In a genealogy workshop this summer I met another Lakesider (she heard me mention Manchester College and asked me if I was Brethren) whose maiden name was Studebaker, a name I recognized not just from the automobile, but from the wagon company which at one time had some intention to save the Mt. Morris College in Mt. Morris, Illinois. Today we met again and she loaned me her huge Studebaker genealogy book, “The Studebaker Family in America,” published in the 1970s by the Studebaker Family National Association. One of the association’s links back to Europe was a letter written by 2 brothers, which is translated, and is an interesting peek at life for new immigrants in Pennsylvania. . . with our conventions and campaign speak in full force, some of these phrases will be familiar, yet extremely foreign to us. We don’t remember today how burdened Europeans were with taxes and assessments, how if you were born poor, you stayed poor. . . or that people actually sold their children into labor contracts if they were too poor to pay for passage to get here!
“As to your question regarding brother John, there is, thanks to God, no reason for complaint, for life is pleasant here. For we are better off than in Europe, because anyone who is willing to work can make a good living here, except for certain craftsmen.
The craftsmen are not organized here as with you. [The reference is probably to the toolmakers of the district from which the writers came]. Yet things could be better organized here, if only there were some masters here. For steel and iron are plentiful in this country. Good steel and iron and coal and grinding stones are imported from England, and the coal is for sale here as with you. Also there are many rivers.
Yet anybody who wants to work on a farm, can live a life without worries, for not much has to be paid to the sovereign, the maximum is six shillings per one hundred acres in the national currency. Some give corn and some give peppercorn and others give one shilling per one hundred acres and some don't pay anything, once the sovereign has received his money. Much that was bought from the late Count [William Penn], as indicated above, has to pay one shilling per one hundred acres.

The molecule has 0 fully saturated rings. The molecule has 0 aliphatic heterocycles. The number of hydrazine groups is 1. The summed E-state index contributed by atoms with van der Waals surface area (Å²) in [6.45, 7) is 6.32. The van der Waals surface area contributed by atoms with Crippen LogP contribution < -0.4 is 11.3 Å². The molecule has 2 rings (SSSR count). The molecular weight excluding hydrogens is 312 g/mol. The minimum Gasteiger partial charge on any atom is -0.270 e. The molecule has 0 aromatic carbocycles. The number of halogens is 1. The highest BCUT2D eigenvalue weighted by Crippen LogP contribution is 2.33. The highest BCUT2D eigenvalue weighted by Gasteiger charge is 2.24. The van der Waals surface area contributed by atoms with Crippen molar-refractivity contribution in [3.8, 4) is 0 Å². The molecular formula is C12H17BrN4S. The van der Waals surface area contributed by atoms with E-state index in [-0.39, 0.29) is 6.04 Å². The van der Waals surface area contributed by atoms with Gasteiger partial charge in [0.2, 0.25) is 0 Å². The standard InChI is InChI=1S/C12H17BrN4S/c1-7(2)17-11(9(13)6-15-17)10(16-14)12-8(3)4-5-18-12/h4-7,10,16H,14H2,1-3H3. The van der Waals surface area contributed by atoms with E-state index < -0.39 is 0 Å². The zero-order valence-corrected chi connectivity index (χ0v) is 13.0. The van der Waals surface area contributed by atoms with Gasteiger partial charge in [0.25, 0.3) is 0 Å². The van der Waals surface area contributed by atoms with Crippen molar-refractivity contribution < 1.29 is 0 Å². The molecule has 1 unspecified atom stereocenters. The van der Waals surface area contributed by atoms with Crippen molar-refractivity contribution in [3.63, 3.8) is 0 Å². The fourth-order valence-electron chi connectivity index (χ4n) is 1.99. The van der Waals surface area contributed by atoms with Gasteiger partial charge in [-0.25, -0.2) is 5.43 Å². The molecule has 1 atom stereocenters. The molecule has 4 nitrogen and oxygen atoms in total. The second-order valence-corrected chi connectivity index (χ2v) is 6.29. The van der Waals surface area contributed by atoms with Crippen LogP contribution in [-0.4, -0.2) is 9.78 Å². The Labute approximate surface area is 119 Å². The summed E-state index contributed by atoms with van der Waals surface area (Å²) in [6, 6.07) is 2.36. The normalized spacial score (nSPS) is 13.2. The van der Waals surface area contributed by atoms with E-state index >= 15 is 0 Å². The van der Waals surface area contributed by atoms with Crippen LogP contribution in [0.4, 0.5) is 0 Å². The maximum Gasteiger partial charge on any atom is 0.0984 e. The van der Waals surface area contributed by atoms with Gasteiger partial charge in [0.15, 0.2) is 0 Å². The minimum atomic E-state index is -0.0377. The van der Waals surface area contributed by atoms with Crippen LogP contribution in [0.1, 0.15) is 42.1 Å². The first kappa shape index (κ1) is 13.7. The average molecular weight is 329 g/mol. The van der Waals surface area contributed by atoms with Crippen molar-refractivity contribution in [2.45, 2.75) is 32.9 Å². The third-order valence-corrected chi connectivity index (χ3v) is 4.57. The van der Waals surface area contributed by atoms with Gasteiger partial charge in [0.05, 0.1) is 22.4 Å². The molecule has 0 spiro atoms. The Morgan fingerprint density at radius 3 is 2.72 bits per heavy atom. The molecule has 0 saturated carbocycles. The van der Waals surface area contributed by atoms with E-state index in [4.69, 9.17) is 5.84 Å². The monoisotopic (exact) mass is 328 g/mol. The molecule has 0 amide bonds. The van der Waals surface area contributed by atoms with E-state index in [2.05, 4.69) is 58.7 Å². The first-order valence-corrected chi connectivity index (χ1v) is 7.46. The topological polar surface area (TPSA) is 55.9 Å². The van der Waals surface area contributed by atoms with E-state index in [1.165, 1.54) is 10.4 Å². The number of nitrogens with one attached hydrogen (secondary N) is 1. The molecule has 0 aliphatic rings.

Furthermore let me tell you how a poor man be able to come across, who lacks the money to pay the passage. There is the following agreement: If a man has children, he can put them into service. A boy has to remain in service until he is twenty one. The girl has to stay until eighteen years of age. For this, people pay a lot of money. In that way, a poor man is able to free himself and his wife.”
After praising the crops one could grow, the writers go on to say in an almost amazed tone about the honesty and integrity of the authorities, and they were just folks like the ordinary people,
“Furthermore a word about the authorities. The authorities here are good ones. You can go to a person in authority in the same way as to a peasant. You don't have to take your hat off for a person in authority. They administer justice. Nobody suffers violence or injustice from them. They live a pious and God-fearing life. They don't harm or vex anybody as they do with you. When you sell something here, e.g., inheritance or tools, it does not concern the authorities.
Also an interesting insight into religion, especially since there are progressives among us who are downplaying this today. . . (note: Dunkers is the old term for Church of the Brethren and related groups which practiced adult baptism):
”As far as religion in this country is concerned, it should be said that there are all kinds of faiths here. Firstly, where authority is as it were, within; congregations, in which they have no baptism, neither for infants nor for adults. Then there are also here whole congregations of Baptists and Seventh Day Baptists [i.e., Dunkers] who also practice adult baptism, and they keep their Sunday on Saturday, yet lead a good life. There are also many "monists" [Unitarians?] as well as Reformed and Lutherans, and also a few Catholics in Philadelphia, whom the late Count [William Penn] wanted to expel, but they insisted on the franchise granted to them by the late Lord. So he had to keep his peace. But afterwards both we and all new arrivals of the male sex must go to the town hall before the magistrates to give up and renege allegiance to the Pope in Rome [illegible] of Great Britain in England. For the rest the authorities permit all faiths. If a person lives a quiet and pious life, he may believe what he likes.”The writers continue on to discuss labor—the shortage—and the problems with slave labor which the rich used, and relations with the Indians. Read the rest of the letter here.
My grandmother’s childhood scrapbook showing advertising for the Studebaker Wagon of South Bend, Indiana.